Anthony McGowan’s main focus in Dogs of the Deadlands is to tell the story of two dogs, Zoya and her son Misha and their lives, following the Chernobyl disaster. The human involvement around Natasha Taranova is woven in but comprises a relatively small part of the story.
The story begins on Natasha’s seventh birthday when she receives her dream-come-true birthday present, a puppy she names Zoya. Zoya is mostly Samoyed, but not purebred. Her father thinks she has a touch of wolf in her. That night the explosion at Chernobyl occurs and in the morning Pripyat is evacuated but no one is allowed to take their pets. Natasha is devastated to lose Zoya. Initially, the evacuation is expected to last a few days, but it soon becomes clear it will be a very long time before people are allowed to return. Zoya is rescued by an old woman named Katerina who lives alone in the forest growing medicinal herbs. Her unusual lifestyle has given rise to rumours that she is a witch. The story then skips ahead to Zoya being the mother of two puppies, Misha and Bratan but she now lives in the forest where the struggle for survival is constant.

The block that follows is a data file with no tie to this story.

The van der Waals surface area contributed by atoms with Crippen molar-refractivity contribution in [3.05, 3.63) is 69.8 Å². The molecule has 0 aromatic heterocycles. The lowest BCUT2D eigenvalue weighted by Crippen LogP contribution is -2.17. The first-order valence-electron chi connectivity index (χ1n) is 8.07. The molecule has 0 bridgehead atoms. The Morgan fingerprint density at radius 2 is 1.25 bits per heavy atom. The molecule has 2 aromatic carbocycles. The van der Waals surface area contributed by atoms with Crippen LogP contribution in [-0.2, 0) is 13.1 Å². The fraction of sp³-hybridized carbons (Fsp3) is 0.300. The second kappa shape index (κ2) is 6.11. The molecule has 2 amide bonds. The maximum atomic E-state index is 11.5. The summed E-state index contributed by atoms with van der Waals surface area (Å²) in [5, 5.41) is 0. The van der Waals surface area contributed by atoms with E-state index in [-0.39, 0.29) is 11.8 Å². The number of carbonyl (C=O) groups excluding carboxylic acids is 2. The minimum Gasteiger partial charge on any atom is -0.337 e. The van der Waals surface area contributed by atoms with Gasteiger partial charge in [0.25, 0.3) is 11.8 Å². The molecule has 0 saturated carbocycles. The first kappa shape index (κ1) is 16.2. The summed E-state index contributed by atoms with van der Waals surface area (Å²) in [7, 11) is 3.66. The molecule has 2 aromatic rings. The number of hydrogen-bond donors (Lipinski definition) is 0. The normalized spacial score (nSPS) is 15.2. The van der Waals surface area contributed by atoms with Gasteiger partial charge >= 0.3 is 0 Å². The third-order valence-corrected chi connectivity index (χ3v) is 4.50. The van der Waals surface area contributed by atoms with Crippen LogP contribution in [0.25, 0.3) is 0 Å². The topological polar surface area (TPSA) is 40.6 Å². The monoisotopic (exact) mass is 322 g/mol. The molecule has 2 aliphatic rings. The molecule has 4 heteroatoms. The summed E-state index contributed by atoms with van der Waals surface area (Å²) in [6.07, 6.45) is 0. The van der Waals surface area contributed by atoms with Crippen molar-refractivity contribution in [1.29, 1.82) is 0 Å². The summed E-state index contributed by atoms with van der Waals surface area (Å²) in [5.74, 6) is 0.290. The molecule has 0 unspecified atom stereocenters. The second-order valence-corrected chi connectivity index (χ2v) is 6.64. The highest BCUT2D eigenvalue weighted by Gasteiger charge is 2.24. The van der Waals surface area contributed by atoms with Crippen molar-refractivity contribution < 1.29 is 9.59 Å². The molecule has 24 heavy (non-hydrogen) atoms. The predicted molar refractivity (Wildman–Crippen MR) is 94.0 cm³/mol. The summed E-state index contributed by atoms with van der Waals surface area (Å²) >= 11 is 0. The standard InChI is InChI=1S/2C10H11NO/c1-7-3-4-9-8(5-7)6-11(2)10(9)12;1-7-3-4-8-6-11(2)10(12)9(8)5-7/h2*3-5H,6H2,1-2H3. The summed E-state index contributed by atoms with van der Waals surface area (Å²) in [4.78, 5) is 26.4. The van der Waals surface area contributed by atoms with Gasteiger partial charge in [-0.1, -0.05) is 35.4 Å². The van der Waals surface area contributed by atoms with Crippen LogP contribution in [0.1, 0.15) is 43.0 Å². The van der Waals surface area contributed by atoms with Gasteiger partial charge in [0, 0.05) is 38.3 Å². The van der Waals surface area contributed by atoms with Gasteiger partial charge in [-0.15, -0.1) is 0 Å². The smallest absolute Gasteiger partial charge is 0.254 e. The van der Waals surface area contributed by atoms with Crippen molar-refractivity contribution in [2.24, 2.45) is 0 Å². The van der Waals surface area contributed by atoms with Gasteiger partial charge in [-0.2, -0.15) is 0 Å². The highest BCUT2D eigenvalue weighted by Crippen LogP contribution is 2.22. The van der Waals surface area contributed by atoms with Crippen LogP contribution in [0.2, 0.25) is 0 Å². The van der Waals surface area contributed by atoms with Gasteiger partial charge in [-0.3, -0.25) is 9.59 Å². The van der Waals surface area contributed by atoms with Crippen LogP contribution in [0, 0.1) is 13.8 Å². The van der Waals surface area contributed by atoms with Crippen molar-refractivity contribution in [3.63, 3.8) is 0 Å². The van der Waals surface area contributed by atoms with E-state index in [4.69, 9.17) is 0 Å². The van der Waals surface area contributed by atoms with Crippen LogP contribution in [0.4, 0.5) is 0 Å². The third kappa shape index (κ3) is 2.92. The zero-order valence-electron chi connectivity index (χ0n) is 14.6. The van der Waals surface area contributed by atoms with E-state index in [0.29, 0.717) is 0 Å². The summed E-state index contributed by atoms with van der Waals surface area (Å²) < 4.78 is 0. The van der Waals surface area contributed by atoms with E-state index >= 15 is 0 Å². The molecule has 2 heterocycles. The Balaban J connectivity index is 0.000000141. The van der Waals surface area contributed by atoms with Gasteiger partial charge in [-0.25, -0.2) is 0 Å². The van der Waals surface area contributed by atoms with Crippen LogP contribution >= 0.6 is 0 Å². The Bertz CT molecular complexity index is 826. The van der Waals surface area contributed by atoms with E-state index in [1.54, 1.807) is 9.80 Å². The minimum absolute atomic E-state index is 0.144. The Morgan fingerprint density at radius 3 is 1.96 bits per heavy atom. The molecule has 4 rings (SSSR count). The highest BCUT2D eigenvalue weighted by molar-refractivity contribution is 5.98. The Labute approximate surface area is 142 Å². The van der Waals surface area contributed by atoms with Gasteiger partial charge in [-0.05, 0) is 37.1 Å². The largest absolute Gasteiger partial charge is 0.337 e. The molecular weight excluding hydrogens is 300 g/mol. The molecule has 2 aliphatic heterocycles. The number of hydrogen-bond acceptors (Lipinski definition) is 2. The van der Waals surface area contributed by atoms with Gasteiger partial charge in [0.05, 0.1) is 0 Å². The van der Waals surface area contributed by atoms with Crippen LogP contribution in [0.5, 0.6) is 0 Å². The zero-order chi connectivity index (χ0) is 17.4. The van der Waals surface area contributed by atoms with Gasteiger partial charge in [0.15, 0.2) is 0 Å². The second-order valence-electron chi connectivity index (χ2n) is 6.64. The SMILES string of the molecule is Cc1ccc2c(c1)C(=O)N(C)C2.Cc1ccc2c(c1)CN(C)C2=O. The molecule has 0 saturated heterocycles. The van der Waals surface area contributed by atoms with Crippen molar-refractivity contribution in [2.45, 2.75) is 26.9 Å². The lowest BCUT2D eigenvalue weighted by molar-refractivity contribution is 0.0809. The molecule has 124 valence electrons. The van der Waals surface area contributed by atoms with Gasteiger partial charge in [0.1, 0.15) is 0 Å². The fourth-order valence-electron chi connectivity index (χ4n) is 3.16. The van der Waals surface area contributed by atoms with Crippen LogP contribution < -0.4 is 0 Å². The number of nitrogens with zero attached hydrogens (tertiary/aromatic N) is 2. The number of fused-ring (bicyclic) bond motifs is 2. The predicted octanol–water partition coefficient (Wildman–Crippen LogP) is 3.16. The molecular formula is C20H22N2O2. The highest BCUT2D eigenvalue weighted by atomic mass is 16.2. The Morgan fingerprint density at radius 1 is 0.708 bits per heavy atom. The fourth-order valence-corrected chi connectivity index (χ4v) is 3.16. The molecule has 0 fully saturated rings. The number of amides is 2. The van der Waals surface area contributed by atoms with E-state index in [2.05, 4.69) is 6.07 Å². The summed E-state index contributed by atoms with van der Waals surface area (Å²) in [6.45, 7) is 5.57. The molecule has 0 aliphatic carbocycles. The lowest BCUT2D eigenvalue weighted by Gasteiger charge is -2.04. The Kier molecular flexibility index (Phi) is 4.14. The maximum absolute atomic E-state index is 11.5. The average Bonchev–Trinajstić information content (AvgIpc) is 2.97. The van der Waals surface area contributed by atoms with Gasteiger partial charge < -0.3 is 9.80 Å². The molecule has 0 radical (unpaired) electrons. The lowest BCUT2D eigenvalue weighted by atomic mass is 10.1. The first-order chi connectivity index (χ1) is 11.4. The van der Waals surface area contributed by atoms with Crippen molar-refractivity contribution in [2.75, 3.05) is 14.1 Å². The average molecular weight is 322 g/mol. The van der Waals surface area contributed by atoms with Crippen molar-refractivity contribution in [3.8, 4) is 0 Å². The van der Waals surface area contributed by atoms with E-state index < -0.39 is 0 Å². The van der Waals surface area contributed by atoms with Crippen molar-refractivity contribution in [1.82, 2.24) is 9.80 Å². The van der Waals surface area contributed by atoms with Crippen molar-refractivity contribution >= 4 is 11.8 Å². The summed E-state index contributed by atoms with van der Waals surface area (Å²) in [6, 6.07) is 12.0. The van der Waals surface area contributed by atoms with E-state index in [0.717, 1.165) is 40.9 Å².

Dog owners would relate to the emotional bond between owners and pets. However, as a non-pet owner, I found the story improbable. Natasha is deeply affected by the loss of Zoya as a puppy but I expect her grief is complicated by the loss of her home, friends, school and her parents’ struggle to cope with their losses. Yet, the focus is on her grief over losing Zoya after owning her for barely 24 hours.
Overall, I found the story violent. The brutal animal attacks are graphic and disturbing because the animals are given human personalities.
Thanks to the Book Curator for providing a free copy for review.